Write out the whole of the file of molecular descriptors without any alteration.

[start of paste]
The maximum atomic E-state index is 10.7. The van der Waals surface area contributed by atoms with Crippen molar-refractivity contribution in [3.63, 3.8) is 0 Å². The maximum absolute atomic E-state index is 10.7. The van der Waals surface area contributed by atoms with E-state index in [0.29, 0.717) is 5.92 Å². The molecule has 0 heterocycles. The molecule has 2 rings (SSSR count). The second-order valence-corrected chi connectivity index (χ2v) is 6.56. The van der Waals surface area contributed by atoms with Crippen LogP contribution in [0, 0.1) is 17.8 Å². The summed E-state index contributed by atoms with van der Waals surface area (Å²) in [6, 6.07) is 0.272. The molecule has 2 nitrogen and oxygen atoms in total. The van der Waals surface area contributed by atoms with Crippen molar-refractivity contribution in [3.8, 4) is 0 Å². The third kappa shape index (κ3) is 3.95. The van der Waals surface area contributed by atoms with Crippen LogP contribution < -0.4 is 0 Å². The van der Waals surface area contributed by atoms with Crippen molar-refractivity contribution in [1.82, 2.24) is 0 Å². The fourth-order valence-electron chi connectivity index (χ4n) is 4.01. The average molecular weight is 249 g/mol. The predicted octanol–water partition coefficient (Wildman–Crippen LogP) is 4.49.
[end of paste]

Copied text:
The maximum atomic E-state index is 10.7. The van der Waals surface area contributed by atoms with Crippen molar-refractivity contribution in [3.63, 3.8) is 0 Å². The maximum absolute atomic E-state index is 10.7. The van der Waals surface area contributed by atoms with E-state index in [0.29, 0.717) is 5.92 Å². The molecule has 0 heterocycles. The molecule has 2 rings (SSSR count). The second-order valence-corrected chi connectivity index (χ2v) is 6.56. The van der Waals surface area contributed by atoms with Crippen LogP contribution in [0, 0.1) is 17.8 Å². The summed E-state index contributed by atoms with van der Waals surface area (Å²) in [6, 6.07) is 0.272. The molecule has 2 nitrogen and oxygen atoms in total. The van der Waals surface area contributed by atoms with Crippen molar-refractivity contribution in [3.8, 4) is 0 Å². The third kappa shape index (κ3) is 3.95. The van der Waals surface area contributed by atoms with Crippen LogP contribution < -0.4 is 0 Å². The van der Waals surface area contributed by atoms with Crippen molar-refractivity contribution in [1.82, 2.24) is 0 Å². The fourth-order valence-electron chi connectivity index (χ4n) is 4.01. The average molecular weight is 249 g/mol. The predicted octanol–water partition coefficient (Wildman–Crippen LogP) is 4.49.